The European economy is still not out of the woods, as evident from the paltry Eurozone GDP growth of 0.3% in the third quarter of 2016 (according to recently released data by Eurostat), same as in the second. While France (the Eurozone’s second-biggest economy) returned to growth in the quarter after contracting in the second due to disruptions from labor strikes, growth slowed in Germany -- the biggest economy in the bloc -- partly due to weak export activity. Political and economic uncertainties brought forth by Brexit and uncertainties surrounding the trade policies of U.S. President-elect Donald Trump are expected to weigh on sentiment in the Eurozone in the near term.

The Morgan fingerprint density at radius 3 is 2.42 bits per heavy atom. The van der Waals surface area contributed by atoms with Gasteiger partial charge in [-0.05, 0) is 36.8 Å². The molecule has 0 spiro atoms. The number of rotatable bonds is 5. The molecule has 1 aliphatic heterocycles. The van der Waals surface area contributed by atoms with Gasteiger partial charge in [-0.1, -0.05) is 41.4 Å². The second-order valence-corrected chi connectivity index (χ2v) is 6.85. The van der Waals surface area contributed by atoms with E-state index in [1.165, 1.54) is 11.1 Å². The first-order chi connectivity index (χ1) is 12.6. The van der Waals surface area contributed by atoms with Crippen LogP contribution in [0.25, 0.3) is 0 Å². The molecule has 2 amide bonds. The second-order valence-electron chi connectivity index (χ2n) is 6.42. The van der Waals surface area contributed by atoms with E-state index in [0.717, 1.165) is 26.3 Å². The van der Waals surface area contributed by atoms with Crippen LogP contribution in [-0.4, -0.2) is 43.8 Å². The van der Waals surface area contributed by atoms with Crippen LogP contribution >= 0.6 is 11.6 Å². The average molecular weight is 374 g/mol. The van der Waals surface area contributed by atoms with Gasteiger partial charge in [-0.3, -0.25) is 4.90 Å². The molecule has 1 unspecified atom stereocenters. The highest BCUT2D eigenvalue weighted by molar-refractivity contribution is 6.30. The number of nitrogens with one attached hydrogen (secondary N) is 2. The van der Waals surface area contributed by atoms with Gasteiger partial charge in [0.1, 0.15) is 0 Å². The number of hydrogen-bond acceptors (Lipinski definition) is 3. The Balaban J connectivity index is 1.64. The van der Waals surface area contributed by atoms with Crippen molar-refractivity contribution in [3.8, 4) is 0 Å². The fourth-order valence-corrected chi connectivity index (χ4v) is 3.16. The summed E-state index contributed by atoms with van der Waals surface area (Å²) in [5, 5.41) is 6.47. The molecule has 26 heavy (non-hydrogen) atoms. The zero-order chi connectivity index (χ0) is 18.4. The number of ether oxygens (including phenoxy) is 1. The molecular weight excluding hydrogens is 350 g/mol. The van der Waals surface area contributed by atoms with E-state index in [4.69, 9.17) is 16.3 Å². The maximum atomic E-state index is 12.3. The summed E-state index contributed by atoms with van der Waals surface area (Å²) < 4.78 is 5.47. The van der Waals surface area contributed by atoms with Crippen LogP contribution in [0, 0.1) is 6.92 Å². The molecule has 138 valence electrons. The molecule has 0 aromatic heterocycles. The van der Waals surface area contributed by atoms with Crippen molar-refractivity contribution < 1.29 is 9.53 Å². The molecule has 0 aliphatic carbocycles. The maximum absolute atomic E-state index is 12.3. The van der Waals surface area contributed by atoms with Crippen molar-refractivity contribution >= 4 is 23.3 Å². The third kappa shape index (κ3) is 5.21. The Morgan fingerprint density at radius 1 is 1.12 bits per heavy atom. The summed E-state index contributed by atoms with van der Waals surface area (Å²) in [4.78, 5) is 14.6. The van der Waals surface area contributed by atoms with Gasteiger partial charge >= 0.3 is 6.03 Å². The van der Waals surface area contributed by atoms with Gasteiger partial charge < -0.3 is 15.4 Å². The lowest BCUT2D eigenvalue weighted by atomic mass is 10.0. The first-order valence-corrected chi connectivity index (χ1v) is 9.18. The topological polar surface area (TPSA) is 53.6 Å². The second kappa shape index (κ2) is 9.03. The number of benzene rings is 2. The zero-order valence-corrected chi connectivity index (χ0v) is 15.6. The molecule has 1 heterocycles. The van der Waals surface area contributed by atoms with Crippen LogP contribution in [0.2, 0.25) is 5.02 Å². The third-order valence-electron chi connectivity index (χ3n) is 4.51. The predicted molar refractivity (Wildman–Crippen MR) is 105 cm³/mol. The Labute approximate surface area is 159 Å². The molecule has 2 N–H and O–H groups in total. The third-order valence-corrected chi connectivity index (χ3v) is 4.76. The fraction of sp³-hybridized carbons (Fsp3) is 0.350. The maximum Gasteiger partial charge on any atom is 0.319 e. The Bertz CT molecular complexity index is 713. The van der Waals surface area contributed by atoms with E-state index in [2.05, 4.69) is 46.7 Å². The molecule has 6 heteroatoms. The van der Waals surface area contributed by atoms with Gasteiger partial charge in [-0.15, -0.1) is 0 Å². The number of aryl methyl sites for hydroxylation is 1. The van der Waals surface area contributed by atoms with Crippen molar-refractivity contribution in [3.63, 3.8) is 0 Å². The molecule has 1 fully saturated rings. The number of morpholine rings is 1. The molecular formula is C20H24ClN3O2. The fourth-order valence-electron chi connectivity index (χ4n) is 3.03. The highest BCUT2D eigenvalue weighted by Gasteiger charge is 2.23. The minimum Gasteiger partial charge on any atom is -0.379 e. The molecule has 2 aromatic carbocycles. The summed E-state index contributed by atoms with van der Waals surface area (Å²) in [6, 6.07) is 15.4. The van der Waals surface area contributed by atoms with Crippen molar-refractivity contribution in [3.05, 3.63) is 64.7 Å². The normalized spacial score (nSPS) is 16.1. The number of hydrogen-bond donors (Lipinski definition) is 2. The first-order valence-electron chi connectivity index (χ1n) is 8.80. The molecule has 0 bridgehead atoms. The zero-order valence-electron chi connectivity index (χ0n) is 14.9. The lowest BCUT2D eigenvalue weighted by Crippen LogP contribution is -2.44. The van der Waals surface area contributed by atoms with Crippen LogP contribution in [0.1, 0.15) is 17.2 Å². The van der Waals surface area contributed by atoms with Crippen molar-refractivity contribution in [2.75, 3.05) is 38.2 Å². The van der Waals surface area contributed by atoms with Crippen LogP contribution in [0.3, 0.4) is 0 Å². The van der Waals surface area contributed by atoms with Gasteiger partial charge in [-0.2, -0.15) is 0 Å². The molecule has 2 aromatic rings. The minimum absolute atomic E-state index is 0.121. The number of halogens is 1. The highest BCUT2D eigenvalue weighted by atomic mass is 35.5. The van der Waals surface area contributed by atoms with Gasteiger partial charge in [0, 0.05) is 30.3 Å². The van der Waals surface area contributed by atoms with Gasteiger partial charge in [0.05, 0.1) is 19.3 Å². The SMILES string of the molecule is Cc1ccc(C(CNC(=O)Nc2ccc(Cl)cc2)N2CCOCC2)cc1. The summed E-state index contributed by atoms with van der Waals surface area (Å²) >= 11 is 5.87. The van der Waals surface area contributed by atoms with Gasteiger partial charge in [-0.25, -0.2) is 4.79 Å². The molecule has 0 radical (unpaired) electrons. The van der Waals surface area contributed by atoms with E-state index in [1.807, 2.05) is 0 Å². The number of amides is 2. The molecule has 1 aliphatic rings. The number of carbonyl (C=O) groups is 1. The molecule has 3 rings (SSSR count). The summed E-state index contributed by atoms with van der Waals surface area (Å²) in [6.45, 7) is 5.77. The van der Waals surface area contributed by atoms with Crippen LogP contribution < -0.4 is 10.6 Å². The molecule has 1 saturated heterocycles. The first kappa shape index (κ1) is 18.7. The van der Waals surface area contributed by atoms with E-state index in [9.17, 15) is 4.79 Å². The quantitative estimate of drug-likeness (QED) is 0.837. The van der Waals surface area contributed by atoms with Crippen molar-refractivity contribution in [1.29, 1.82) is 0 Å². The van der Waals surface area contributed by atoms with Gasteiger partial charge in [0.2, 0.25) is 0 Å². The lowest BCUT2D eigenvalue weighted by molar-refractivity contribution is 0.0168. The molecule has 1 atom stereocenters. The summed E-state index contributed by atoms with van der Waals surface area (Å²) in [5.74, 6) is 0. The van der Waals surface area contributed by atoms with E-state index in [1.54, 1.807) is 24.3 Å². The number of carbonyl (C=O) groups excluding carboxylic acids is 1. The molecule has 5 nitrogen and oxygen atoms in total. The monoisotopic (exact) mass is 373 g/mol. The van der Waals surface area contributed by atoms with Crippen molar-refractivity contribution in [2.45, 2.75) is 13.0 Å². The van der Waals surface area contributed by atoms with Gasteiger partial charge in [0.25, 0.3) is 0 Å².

Sluggishness in some of Europe’s major economies continues to deter recovery of the chemical industry in that region. Moreover, weak investments and lower pricing remain as overhangs on the European chemical industry.

Still-Difficult Fertilizer/Agrichemical Space

Fertilizer and agricultural chemical companies are still grappling with a difficult pricing environment. Potash prices, which are already at their lowest levels in almost a decade, remain under pressure due to elevated supply. The potash market is expected to remain oversupplied in the near future, thereby weighing on prices. Moreover, depressed global energy prices and higher supply have also contributed to a softer nitrogen pricing environment.

Global capacity expansion continues to exert pressure on urea and other nitrogen fertilizer prices. Elevated supply in the global nitrogen market is hurting prices, causing farmers to delay buying activities. As such, margins of fertilizer producers remain thwarted by a weak nutrient pricing environment.